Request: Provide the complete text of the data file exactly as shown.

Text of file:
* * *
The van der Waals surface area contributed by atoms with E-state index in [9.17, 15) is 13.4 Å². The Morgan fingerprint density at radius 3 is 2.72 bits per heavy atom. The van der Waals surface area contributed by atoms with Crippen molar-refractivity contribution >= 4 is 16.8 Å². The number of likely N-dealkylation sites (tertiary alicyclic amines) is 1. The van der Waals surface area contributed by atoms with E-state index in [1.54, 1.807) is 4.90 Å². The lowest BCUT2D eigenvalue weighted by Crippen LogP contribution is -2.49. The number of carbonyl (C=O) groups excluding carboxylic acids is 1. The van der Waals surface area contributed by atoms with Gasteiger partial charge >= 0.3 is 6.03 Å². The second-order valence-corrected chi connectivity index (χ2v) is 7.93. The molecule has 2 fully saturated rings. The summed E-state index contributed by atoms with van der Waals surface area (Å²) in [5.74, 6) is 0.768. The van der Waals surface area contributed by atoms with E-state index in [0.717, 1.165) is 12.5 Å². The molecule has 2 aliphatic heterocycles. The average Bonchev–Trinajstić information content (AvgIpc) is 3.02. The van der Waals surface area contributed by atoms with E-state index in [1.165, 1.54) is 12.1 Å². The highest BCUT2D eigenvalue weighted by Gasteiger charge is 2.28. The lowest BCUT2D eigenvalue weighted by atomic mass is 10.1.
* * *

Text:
The van der Waals surface area contributed by atoms with E-state index in [9.17, 15) is 13.4 Å². The Morgan fingerprint density at radius 3 is 2.72 bits per heavy atom. The van der Waals surface area contributed by atoms with Crippen molar-refractivity contribution >= 4 is 16.8 Å². The number of likely N-dealkylation sites (tertiary alicyclic amines) is 1. The van der Waals surface area contributed by atoms with E-state index in [1.54, 1.807) is 4.90 Å². The lowest BCUT2D eigenvalue weighted by Crippen LogP contribution is -2.49. The number of carbonyl (C=O) groups excluding carboxylic acids is 1. The van der Waals surface area contributed by atoms with Gasteiger partial charge >= 0.3 is 6.03 Å². The second-order valence-corrected chi connectivity index (χ2v) is 7.93. The molecule has 2 fully saturated rings. The summed E-state index contributed by atoms with van der Waals surface area (Å²) in [5.74, 6) is 0.768. The van der Waals surface area contributed by atoms with E-state index in [0.717, 1.165) is 12.5 Å². The molecule has 2 aliphatic heterocycles. The average Bonchev–Trinajstić information content (AvgIpc) is 3.02. The van der Waals surface area contributed by atoms with E-state index in [1.165, 1.54) is 12.1 Å². The highest BCUT2D eigenvalue weighted by Gasteiger charge is 2.28. The lowest BCUT2D eigenvalue weighted by atomic mass is 10.1.